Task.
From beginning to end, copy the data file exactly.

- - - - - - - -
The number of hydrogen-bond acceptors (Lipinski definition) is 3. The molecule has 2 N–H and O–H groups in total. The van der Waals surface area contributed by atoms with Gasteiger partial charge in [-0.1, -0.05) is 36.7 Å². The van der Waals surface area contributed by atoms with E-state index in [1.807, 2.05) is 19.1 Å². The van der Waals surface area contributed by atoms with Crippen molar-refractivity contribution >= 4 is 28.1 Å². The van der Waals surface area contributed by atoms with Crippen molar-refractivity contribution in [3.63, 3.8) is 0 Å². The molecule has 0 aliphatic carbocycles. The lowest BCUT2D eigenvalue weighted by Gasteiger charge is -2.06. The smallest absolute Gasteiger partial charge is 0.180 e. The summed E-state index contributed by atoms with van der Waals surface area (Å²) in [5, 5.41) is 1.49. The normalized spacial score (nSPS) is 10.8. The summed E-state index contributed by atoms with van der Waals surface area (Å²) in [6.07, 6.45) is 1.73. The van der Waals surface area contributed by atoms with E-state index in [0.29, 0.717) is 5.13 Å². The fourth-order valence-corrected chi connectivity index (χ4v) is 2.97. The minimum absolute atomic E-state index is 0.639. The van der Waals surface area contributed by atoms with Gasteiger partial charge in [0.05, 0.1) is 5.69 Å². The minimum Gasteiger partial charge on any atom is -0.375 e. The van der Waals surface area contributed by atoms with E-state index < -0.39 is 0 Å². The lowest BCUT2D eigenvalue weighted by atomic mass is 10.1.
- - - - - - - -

The number of hydrogen-bond acceptors (Lipinski definition) is 3. The molecule has 2 N–H and O–H groups in total. The van der Waals surface area contributed by atoms with Gasteiger partial charge in [-0.1, -0.05) is 36.7 Å². The van der Waals surface area contributed by atoms with E-state index in [1.807, 2.05) is 19.1 Å². The van der Waals surface area contributed by atoms with Crippen molar-refractivity contribution >= 4 is 28.1 Å². The van der Waals surface area contributed by atoms with Crippen molar-refractivity contribution in [3.63, 3.8) is 0 Å². The molecule has 0 aliphatic carbocycles. The lowest BCUT2D eigenvalue weighted by Gasteiger charge is -2.06. The smallest absolute Gasteiger partial charge is 0.180 e. The summed E-state index contributed by atoms with van der Waals surface area (Å²) in [5, 5.41) is 1.49. The normalized spacial score (nSPS) is 10.8. The summed E-state index contributed by atoms with van der Waals surface area (Å²) in [6.07, 6.45) is 1.73. The van der Waals surface area contributed by atoms with E-state index in [0.29, 0.717) is 5.13 Å². The fourth-order valence-corrected chi connectivity index (χ4v) is 2.97. The minimum absolute atomic E-state index is 0.639. The van der Waals surface area contributed by atoms with Gasteiger partial charge in [0.05, 0.1) is 5.69 Å². The minimum Gasteiger partial charge on any atom is -0.375 e. The van der Waals surface area contributed by atoms with E-state index < -0.39 is 0 Å². The lowest BCUT2D eigenvalue weighted by atomic mass is 10.1.